With the third in that series, The Silence, out this month in the United States, I have finally come back to my early passion for Wittgenstein. The title, of course, is a tip of the hat to his famous maxim, “What we cannot speak about we must pass over in silence.” My novels are set when Wittgenstein was still a boy--thus, in The Silence we are introduced to an adolescent Wittgenstein, the boy in short pants with a thirst for engineering. Though not central to the story, the young Wittgenstein informs the proceedings and ultimately influences my protagonist, the lawyer-investigator Karl Werthen, to take extraordinary action.
The House of Wittgenstein, on the other hand, very much informs this new tale, for it is the fact that the family’s oldest son, Hans, has gone missing, that initiates action in the novel. The Wittgensteins were fabulously wealthy and influential. The patriarch, Karl Wittgenstein, was often referred to as the Andrew Carnegie of Europe. Werthen muses about the family as he goes to a meeting to discuss the disappearance of Hans Wittgenstein with the father:
Werthen was well aware of the importance of Karl Wittgenstein. Born in 1847, the industrialist was, like Werthen, just two generations removed from the land and from his Jewish roots. His father had run a successful dry goods business and converted to Protestantism. Instead of following the family route into business, Karl Wittgenstein became a draughtsman and an engineer and went to work for the Teplitz steel-rolling mill in Bohemia. By a mixture of hard work, overweening ambition, and a willingness to take huge risks, Wittgenstein built an empire from this humble beginning. Five years after starting work as a lowly draughtsman for the Teplitz Rolling Mill, Wittgenstein was running that business. He sold train rails to the Russians during the Russo-Turkish War of 1878, making a huge war profit for his company, and staged another coup by gaining sole European rights to a revolutionary steel-manufacturing process. With these rights in hand, he leveraged other businesses, acquiring the Bohemian Mining Company and then the Prague Iron Company, creating a vertical monopoly in steel production in the Czech regions of the Austrian Empire. He repeated this success in the German regions with purchase of the Alpine Mining Company, and at the same time established the first rail cartel in Austria. It seemed to many that Wittgenstein had a finger in every economic pie in the empire, with seats on the boards of powerful corporations, including the Creditanstalt, the most powerful bank in the monarchy.The eight Wittgenstein offspring who survived childhood were all accomplished musicians; Ludwig and his brother Paul, the famous pianist who lost his right hand in World War I, were the youngest of the lot. A group of six older siblings led less than charmed lives, with three of the brothers committing suicide.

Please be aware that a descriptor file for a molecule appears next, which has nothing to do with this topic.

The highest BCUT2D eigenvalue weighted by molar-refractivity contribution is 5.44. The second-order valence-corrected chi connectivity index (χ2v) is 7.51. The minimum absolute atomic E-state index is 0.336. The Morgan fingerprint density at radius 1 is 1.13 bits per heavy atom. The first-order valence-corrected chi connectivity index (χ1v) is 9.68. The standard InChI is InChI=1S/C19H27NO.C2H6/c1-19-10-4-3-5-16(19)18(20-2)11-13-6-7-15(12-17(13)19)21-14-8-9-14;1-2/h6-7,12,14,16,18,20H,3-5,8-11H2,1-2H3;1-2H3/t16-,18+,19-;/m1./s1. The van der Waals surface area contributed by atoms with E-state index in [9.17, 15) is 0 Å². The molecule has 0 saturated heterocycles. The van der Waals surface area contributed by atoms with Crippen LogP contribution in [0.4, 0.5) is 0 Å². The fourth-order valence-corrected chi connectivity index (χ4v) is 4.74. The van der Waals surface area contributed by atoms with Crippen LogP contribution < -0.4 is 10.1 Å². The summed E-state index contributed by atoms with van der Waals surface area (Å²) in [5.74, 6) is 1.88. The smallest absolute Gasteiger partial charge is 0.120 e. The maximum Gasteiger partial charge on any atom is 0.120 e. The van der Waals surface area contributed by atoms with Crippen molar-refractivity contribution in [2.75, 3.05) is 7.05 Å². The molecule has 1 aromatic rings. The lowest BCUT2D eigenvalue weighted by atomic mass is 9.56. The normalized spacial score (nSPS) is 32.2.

Then, in 1898, amid a firestorm of criticism over his shoddy treatment of workers, his monopolistic practices, and his attempts to artificially drive up the price of his steel stocks, Wittgenstein stepped down from the directorship. He became a patron of the arts, but knowledgeable observers knew that he still had a strong hand in the day-to-day operations of his far-flung industrial empire. His home at Alleegasse 16 had become one of the foremost salons in Vienna. Johannes Brahms premiered his late clarinet quintets here; Klimt and other members of the Secession first presented their work to the public in the immense rooms of that city palace. Through marriage, the Wittgensteins were connected with lawyers, doctors, industrialists, and ministers. Herr Wittgenstein could obtain a visa, an introduction to a general, medical advice, or an inside tip on investments with a simple telephone call.
In The Silence, we meet the family as things are beginning to unravel; one brother has hopped it to New York while another contemplates a similar move in order to avoid being swallowed whole by the family business. A peculiarly Viennese story, then, as even young Ludwig, or Luki as he is called, is introduced to harsh realities of life. Not to give too much away, but it is Luki who, word-conscious even as a child (he did not start talking until the age of 4), provides Werthen with a valuable clue and who, as the investigation begins to wane, pleads for justice and persuades the investigator to carry on despite all odds.
In a sense, Luki performs for Werthen what Pope Paul VI did for me so long ago--absolved me of past sins (mostly of omission) and set me on a new path.
A pope’s inadvertent blessing and a philosophy class taken more by accident than design: these are part of the story behind the story of The Silence.